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Personal statement...too risky?


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I've been in veterinary medicine for 16 years prior to my deciding to pursue PA. I feel that needs to be addressed in my personal statement. There are many reasons I chose to leave veterinary medicine, and two of those are the terrible debt to income ratio and the high incidence of depression and suicide. Some people have told me I shouldn't discuss money or suicide because they are too negative and maybe controversial. I feel I'd be dishonest if I didn't include that. Thoughts?

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Too risky. Don't do it. You do not have to feel like you're dishonest for not including it as your personal statement really just needs to answer two questions: why you want to become a PA and why you would become a fantastic PA. You can definitely use your veterinary experiences over the last 16 years to exemplify this, and a matter of fact, these experiences would probably make you stand out from the crowd, which is what you want. 

I would say as a reader and on an admissions team, reading statements such as "I chose to leave veterinary medicine" because of "terrible debt to income ratio and the high incidence of depression and suicide" would probably turn me off and not offer you an interview. Just say that out for a moment and repeat it to yourself and you'll understand why that just sounds off-putting and very negative. You do not want to come off as a negative person in your personal statement, regardless of whatever past hardships you have endured.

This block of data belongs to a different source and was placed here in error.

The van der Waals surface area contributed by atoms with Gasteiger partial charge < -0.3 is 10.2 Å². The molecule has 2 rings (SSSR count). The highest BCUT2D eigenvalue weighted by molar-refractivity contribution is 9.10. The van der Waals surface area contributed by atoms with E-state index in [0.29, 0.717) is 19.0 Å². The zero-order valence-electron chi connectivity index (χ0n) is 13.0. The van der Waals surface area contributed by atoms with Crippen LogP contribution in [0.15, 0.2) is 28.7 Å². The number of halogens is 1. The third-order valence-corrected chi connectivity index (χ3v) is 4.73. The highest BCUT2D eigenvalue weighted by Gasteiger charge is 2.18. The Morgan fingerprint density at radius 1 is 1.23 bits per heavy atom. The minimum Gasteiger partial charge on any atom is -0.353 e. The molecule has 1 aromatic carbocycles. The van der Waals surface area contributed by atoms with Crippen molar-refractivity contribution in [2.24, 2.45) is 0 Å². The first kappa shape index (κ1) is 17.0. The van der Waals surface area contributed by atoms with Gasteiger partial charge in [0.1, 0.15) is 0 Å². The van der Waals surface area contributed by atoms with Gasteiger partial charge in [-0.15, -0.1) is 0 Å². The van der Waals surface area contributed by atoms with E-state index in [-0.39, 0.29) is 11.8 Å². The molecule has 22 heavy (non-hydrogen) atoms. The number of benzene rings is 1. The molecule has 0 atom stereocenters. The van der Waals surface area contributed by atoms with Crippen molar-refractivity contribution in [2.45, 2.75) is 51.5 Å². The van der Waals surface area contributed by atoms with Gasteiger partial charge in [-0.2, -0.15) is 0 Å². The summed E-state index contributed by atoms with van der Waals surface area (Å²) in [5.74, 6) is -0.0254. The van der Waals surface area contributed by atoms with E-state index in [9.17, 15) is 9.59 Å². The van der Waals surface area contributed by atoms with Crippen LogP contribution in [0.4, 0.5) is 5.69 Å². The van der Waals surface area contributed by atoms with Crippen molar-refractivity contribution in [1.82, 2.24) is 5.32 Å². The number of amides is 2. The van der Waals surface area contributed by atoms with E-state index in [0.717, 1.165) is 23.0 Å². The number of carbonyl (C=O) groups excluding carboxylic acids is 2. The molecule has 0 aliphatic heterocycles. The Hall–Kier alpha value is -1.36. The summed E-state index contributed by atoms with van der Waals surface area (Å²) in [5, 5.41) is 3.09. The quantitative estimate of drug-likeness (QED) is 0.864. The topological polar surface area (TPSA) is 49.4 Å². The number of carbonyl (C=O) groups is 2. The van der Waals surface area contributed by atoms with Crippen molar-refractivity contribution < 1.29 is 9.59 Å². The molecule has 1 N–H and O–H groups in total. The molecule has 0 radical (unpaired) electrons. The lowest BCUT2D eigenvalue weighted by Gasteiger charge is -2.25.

As an ADCOMS reading your paper, I would question your commitment to any profession if you wrote your essay in that type of tone, regardless if you were being truthful and not dishonest. There are ways to address your desire to leave veterinary medicine that can be painted in a more positive light instead of blaming it on low ROI and high depression/suicide rates. Addressing this in the interview would be a better place to do that instead of on the personal statement. Medicine in a nutshell is a high stress job, so the PA profession would also probably have somewhat similar stats on depression (though I do not believe that there are formal studies that were done geared towards specifically PAs). Anyways, you probably get my viewpoint by now (this is coming from a person who has gotten 9+ interview invites this cycle + accepted at my top choice).

Main things to do in your personal statement:

  • Be positive
    • No phrases such as "I chose to leave veterinary medicine" because of "terrible debt to income ratio and the high incidence of depression and suicide"
  • Be unique
    • Use your veterinary medicine experiences to exemplify this!
  • Answer the prompt questions: why you specifically want to be a PA and why you would be a fantastic one

Please let me know if you want to see an example of a stellar personal statement (mine)!

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I grew up with horses and though I did not work in veterinary medicine, much of my personal statement was focused on how my experience and exposure to veterinary medicine led me to pursue being a PA and how it strengthened me, rather than focusing on why I didn't want to be a veterinarian. Use it as a positive thing!

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